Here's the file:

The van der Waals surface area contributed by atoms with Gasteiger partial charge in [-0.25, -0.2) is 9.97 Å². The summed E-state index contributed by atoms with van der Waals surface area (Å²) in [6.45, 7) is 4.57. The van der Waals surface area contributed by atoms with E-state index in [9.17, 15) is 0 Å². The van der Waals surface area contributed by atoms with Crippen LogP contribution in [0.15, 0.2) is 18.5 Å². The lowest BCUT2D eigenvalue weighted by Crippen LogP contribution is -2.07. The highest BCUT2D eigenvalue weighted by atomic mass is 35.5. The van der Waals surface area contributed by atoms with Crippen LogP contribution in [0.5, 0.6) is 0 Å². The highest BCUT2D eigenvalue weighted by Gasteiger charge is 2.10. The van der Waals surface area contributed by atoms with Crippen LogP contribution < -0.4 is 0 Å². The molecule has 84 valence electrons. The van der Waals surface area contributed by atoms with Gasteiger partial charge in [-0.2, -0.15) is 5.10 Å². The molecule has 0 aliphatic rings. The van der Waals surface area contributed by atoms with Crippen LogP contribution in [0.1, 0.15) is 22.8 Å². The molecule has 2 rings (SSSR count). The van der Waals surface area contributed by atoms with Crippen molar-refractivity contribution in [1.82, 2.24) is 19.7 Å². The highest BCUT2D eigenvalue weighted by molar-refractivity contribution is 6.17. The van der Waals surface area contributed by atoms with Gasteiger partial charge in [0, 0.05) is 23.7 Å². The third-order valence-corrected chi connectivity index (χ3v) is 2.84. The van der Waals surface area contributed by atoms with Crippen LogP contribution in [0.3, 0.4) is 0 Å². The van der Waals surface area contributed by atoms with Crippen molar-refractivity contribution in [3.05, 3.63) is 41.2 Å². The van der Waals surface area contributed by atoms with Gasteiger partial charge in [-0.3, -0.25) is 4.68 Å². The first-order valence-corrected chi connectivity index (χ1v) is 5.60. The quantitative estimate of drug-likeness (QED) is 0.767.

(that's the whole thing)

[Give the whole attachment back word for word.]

The van der Waals surface area contributed by atoms with Gasteiger partial charge in [-0.25, -0.2) is 9.97 Å². The summed E-state index contributed by atoms with van der Waals surface area (Å²) in [6.45, 7) is 4.57. The van der Waals surface area contributed by atoms with E-state index in [9.17, 15) is 0 Å². The van der Waals surface area contributed by atoms with Crippen LogP contribution in [0.15, 0.2) is 18.5 Å². The lowest BCUT2D eigenvalue weighted by Crippen LogP contribution is -2.07. The highest BCUT2D eigenvalue weighted by atomic mass is 35.5. The van der Waals surface area contributed by atoms with Crippen LogP contribution in [0.5, 0.6) is 0 Å². The highest BCUT2D eigenvalue weighted by Gasteiger charge is 2.10. The van der Waals surface area contributed by atoms with Crippen LogP contribution < -0.4 is 0 Å². The molecule has 84 valence electrons. The van der Waals surface area contributed by atoms with Gasteiger partial charge in [-0.2, -0.15) is 5.10 Å². The molecule has 0 aliphatic rings. The van der Waals surface area contributed by atoms with Crippen LogP contribution in [0.1, 0.15) is 22.8 Å². The molecule has 2 rings (SSSR count). The van der Waals surface area contributed by atoms with Crippen molar-refractivity contribution in [1.82, 2.24) is 19.7 Å². The highest BCUT2D eigenvalue weighted by molar-refractivity contribution is 6.17. The van der Waals surface area contributed by atoms with Gasteiger partial charge in [0, 0.05) is 23.7 Å². The third-order valence-corrected chi connectivity index (χ3v) is 2.84. The van der Waals surface area contributed by atoms with Crippen LogP contribution in [0.3, 0.4) is 0 Å². The van der Waals surface area contributed by atoms with Crippen molar-refractivity contribution in [3.05, 3.63) is 41.2 Å². The van der Waals surface area contributed by atoms with Gasteiger partial charge in [-0.3, -0.25) is 4.68 Å². The first-order valence-corrected chi connectivity index (χ1v) is 5.60. The quantitative estimate of drug-likeness (QED) is 0.767.